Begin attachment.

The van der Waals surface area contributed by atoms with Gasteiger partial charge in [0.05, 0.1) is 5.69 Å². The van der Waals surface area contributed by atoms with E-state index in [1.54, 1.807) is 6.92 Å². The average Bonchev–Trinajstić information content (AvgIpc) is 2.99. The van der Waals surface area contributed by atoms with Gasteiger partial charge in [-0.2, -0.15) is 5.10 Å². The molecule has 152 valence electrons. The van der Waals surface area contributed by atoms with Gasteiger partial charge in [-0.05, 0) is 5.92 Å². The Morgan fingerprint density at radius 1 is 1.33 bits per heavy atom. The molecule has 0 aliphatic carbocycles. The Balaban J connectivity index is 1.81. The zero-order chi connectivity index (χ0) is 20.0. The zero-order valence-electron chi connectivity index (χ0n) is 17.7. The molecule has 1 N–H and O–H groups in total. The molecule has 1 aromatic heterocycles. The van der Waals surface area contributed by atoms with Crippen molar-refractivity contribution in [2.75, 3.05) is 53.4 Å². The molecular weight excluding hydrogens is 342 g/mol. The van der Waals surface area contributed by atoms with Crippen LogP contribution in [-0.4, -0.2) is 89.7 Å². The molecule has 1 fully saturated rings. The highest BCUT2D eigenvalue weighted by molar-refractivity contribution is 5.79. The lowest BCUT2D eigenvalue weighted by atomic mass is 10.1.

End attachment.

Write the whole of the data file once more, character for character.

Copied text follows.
The van der Waals surface area contributed by atoms with Gasteiger partial charge in [0.05, 0.1) is 5.69 Å². The van der Waals surface area contributed by atoms with E-state index in [1.54, 1.807) is 6.92 Å². The average Bonchev–Trinajstić information content (AvgIpc) is 2.99. The van der Waals surface area contributed by atoms with Gasteiger partial charge in [-0.2, -0.15) is 5.10 Å². The molecule has 152 valence electrons. The van der Waals surface area contributed by atoms with Gasteiger partial charge in [-0.05, 0) is 5.92 Å². The Morgan fingerprint density at radius 1 is 1.33 bits per heavy atom. The molecule has 0 aliphatic carbocycles. The Balaban J connectivity index is 1.81. The zero-order chi connectivity index (χ0) is 20.0. The zero-order valence-electron chi connectivity index (χ0n) is 17.7. The molecule has 1 N–H and O–H groups in total. The molecule has 1 aromatic heterocycles. The van der Waals surface area contributed by atoms with Crippen molar-refractivity contribution in [2.75, 3.05) is 53.4 Å². The molecular weight excluding hydrogens is 342 g/mol. The van der Waals surface area contributed by atoms with Crippen LogP contribution in [-0.4, -0.2) is 89.7 Å². The molecule has 1 fully saturated rings. The highest BCUT2D eigenvalue weighted by molar-refractivity contribution is 5.79. The lowest BCUT2D eigenvalue weighted by atomic mass is 10.1.